The NBA season is here. It has been here for a while. With that in mind, it is time to flip through the book on the 2013-14 season and to take a look at what the season has had in store — especially when it comes to the Magic. Be sure to look out for more of these team capsules and to check out all the blogs taking part in this year’s NBA Blog Preview (don’t worry, I will be linking to all of them in the next few weeks … months … this preview IS never-ending, afterall).
Last Year/This Year: 49-33/17-22
OMD Podcast with Brooklyn Balling’s Josh Burton:
Last Year vs. Magic: Nets 107, Magic 68 in Orlando on Nov. 9; Nets 82, Magic 74 in Brooklyn on Nov. 11; Nets 98, Magic 86 in Orlando on Nov. 30; Nets 97, Magic 77 in Brooklyn on Jan. 28
This Year vs. Magic: Magic 107, Nets 86 in Orlando on Nov. 3; Jan. 21 in Brooklyn; April 9 in Brooklyn; April 13 in Orlando
Magic Connection: Assistant Coach Charles Klask (Video Coordinator, 2001-2011)
When the Magic faced the Nets in early November, things were so much different.
Brooklyn was still getting used to its new power trio with Paul Pierce, Kevin Garnett and Deron Williams learning to play together. The Nets still had Brook Lopez and Joe Johnson too. This was more than a Big Three lineup, but was a true superstar lineup.
They just were not playing that way, and the Magic’s blowout victory at Amway Center seemed to send the Nets spiraling.
Garnett is clearly not the same, struggling with the injury issues that plague older players. Pierce has seen limited minutes. Williams has fought off his own injuries. And Lopez is out for the year.
The Nets have had to change who they are not only to save their season — their pseudo coach, Lawrence Frank, was sent upstairs to write daily reports — but survive this mess of a year. Injuries have clearly kept the Nets from being all they can be.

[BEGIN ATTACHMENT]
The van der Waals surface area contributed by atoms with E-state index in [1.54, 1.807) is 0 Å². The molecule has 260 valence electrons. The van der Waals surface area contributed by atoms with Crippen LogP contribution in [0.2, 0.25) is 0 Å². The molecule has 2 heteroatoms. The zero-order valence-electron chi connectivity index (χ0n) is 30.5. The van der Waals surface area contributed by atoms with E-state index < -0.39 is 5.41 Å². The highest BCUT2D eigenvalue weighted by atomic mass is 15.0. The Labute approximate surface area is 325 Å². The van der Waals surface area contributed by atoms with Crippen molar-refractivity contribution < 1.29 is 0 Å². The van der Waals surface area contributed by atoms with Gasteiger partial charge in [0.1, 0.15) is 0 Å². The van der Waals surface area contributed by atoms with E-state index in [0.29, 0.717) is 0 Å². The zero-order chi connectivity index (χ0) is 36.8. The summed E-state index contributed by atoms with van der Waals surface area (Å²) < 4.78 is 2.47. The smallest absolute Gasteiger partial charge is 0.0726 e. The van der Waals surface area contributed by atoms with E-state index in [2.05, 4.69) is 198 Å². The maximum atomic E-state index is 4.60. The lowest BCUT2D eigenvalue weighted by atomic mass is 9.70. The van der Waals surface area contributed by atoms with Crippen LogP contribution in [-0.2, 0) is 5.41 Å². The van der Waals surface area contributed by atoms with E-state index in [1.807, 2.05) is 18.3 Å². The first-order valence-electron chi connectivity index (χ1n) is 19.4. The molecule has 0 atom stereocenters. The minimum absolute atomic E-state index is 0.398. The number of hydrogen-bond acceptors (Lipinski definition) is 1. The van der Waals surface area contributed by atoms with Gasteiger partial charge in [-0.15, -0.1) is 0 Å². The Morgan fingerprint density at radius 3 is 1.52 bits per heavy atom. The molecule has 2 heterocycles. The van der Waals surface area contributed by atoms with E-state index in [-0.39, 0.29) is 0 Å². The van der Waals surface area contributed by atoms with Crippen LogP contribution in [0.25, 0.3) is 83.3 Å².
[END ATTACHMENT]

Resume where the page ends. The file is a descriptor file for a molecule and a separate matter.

That does not mean the year will be an abject failure.
Bruce Bennett/Getty Images/Zimbio
As Josh Burton of Brooklyn Balling tells us in the podcast linked above, the Nets have transformed into a perimeter-oriented team. They are riding Joe Johnson and Paul Pierce’s playmaking on the perimeter to get victories and try to return to .500 and the Eastern Conference Playoff race.
The surprise play and performance from Shaun Livingston has helped with that transformation as Jason Kidd has grown more into himself as a head coach.
Beyond the spilled drink fiasco and the constant hunt for tabloid approval, this Nets team needed the time to grow. It was unfair perhaps to heap on championship expectations. Five guys used to have the ball in their hands for most of their long, stories careers, had to learn to play off the ball more and work together. We see this often with newly assembled teams. It should have been no surprise to see the Nets struggle.
But to struggle that much?
Brooklyn is going to have a hard time shaking off that slow start, even in this Eastern Conference.
The Nets though appear to be figuring themselves out more and more. And they could still yet be the dangerous team everyone thought they would be.
How the Nets Will Beat the Magic: The Nets are quickly becoming a more perimeter-oriented team and they have the players to get into the paint and really create for themselves (mostly) and others. Brooklyn features a pretty big guard lineup, so I would suspect that will be a big matchup advantage. Joe Johnson is capable at palying either the two or three and should be able to post up whoever the Magic have guarding him. I would suspect much of the offense will run through him with Shaun Livingston or Deron Williams running pick and rolls with Garnett mixed in. Eventually, you would think the Nets’ depth becomes too much for the Magic to handle.
How the Magic Will Beat the Nets: The key is to keep the Nets out of the paint and force them to take mid-range jumpers. They have plenty of players who are adept at making those shots and do not mind taking them. Paul Pierce has made a 15-year career at the elbow and Joe Johnson really earned the nickname “Iso Joe.” Forcing Brooklyn into these inefficient shots and away from sharing the ball are absolutely critical for the Magic to get a win in this matchup.